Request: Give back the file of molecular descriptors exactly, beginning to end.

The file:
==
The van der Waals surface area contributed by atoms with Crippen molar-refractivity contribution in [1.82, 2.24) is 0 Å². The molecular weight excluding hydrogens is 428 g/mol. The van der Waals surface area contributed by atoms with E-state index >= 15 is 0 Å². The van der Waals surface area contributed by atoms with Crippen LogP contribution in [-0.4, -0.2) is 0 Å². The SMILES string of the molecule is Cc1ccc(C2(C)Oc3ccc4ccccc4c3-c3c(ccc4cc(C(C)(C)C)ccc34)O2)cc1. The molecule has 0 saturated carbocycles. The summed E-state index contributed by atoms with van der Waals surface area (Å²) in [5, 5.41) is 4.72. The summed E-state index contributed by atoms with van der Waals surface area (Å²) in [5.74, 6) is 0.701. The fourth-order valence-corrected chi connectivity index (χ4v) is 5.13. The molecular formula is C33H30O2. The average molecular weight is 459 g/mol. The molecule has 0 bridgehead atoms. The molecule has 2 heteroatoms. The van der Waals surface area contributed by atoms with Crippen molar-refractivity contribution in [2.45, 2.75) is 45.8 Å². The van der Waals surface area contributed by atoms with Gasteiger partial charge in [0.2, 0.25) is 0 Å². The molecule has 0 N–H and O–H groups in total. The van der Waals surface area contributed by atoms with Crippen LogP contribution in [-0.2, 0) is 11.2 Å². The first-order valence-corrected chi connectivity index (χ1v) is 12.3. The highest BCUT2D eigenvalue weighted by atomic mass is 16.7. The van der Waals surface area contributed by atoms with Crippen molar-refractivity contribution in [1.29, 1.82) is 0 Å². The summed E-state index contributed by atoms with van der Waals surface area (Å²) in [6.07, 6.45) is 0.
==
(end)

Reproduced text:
The van der Waals surface area contributed by atoms with Crippen molar-refractivity contribution in [1.82, 2.24) is 0 Å². The molecular weight excluding hydrogens is 428 g/mol. The van der Waals surface area contributed by atoms with E-state index >= 15 is 0 Å². The van der Waals surface area contributed by atoms with Crippen LogP contribution in [-0.4, -0.2) is 0 Å². The SMILES string of the molecule is Cc1ccc(C2(C)Oc3ccc4ccccc4c3-c3c(ccc4cc(C(C)(C)C)ccc34)O2)cc1. The molecule has 0 saturated carbocycles. The summed E-state index contributed by atoms with van der Waals surface area (Å²) in [5, 5.41) is 4.72. The summed E-state index contributed by atoms with van der Waals surface area (Å²) in [5.74, 6) is 0.701. The fourth-order valence-corrected chi connectivity index (χ4v) is 5.13. The molecular formula is C33H30O2. The average molecular weight is 459 g/mol. The molecule has 0 bridgehead atoms. The molecule has 2 heteroatoms. The van der Waals surface area contributed by atoms with Crippen molar-refractivity contribution in [2.45, 2.75) is 45.8 Å². The van der Waals surface area contributed by atoms with Gasteiger partial charge in [0.2, 0.25) is 0 Å². The molecule has 0 N–H and O–H groups in total. The van der Waals surface area contributed by atoms with Crippen LogP contribution in [-0.2, 0) is 11.2 Å². The first-order valence-corrected chi connectivity index (χ1v) is 12.3. The highest BCUT2D eigenvalue weighted by atomic mass is 16.7. The van der Waals surface area contributed by atoms with Crippen molar-refractivity contribution in [1.29, 1.82) is 0 Å². The summed E-state index contributed by atoms with van der Waals surface area (Å²) in [6.07, 6.45) is 0.